•  Edward II (NT, Olivier) – This production of Christopher Marlowe’s play didn’t appeal to everyone, but it certainly appealed to me (I saw it  twice). I found the staging to be exciting and something daring to be different, mixing live action, with scenes only visible through footage from hand held cameras, not to mention a brilliant scene incorporating  characters arriving at the theatre and proceeding to follow them on their route to the stage. As someone who thinks John Heffernen is a superb actor, it was wonderful to see him in the title role and I thought his portrayal of this unfortunate King who is ultimately deposed and his chemistry with Kyle Soller’s Gaveston was wonderful. I hope to see more productions taking such a daring approach in the future.


Photo by Johan Persson

  •  A Doll’s House (Duke of York’s) – It took me far longer than I intended, but I finally saw the Yong Vic’s production when it transferred to the West End. I had heard nothing but praise for the production and so I had high hopes. I was not disappointed. The staging was wonderfully effective, with the revolving set letting the audience in to the lives of the family and Hattie Morahan’s portrayal of Nora was simply stunning. Every line spoken and every movement of her body captured the essence of the character beautifully and I think it will be a long time before I see anyone perform this role better. The production is available to buy from Digital Theatre if you missed it –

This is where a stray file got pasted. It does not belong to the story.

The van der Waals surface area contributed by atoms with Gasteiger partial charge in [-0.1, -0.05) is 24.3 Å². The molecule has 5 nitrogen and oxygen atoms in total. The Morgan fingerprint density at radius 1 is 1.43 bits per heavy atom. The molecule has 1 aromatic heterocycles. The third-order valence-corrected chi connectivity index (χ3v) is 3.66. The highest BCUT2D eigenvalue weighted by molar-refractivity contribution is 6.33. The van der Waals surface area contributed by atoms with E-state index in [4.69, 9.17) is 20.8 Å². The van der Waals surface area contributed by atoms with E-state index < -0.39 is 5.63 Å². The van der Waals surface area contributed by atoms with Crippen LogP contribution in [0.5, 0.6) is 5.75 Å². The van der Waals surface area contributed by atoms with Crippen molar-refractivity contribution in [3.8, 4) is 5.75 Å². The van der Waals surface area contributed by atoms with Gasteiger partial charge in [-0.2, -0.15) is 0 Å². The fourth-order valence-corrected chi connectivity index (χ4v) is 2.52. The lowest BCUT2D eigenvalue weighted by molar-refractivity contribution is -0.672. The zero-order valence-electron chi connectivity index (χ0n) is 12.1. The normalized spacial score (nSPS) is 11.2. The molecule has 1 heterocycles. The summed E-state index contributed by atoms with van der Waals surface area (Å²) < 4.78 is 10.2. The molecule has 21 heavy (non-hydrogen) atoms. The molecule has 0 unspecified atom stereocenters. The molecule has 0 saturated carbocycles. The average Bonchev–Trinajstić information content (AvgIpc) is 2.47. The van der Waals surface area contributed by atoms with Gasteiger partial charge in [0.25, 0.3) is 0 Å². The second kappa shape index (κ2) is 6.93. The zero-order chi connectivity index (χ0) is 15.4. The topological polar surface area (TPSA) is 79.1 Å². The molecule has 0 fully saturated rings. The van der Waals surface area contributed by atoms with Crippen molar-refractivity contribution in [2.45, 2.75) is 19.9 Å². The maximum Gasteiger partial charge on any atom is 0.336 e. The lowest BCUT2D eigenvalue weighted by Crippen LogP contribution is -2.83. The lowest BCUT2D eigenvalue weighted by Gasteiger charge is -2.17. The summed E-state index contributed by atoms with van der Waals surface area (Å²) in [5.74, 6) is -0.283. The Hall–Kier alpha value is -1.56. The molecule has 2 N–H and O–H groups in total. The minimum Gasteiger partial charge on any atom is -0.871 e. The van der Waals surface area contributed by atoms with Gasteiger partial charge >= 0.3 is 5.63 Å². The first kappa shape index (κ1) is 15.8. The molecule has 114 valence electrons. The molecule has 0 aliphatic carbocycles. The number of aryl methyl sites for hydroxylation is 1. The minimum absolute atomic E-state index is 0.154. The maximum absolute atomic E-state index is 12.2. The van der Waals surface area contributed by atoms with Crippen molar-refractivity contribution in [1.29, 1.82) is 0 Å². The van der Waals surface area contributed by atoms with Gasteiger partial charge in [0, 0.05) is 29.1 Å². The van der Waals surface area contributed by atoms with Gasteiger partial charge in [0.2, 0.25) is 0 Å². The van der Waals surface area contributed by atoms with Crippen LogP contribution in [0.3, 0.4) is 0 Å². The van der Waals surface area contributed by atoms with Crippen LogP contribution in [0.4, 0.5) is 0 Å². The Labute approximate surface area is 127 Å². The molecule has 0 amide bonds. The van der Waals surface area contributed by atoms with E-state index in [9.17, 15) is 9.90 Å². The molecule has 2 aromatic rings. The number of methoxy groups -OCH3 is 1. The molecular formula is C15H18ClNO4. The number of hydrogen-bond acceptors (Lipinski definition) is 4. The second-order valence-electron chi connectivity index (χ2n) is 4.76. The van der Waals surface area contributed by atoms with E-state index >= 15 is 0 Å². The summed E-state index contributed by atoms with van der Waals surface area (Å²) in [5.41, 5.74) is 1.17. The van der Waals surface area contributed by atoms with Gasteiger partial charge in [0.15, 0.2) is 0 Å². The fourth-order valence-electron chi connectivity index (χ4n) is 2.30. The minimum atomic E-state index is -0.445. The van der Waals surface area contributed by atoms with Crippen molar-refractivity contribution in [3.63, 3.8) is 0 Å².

Photo by Richard Hubert Smith

  •  The Scottsboro Boys (Young Vic) – Of the musicals I have seen this year (which also included The Light Princess and the much-hyped Book of Mormon) the one that stood out for me was The Scottsboro Boys. I was not familiar with the tragic story it tells of the nine men wrongly accused of assault in Southern America. The structure of the musical, conveying such disturbing events in the form  of a minstrel show was very effective is highlighting the cruel treatment of the men. It was also performed by a magnificent cast whose singing and dancing were impressive to witness. I couldn’t fail to be moved by the end of this story and it was certainly a production that stayed with me for longer than any other musical I saw last year.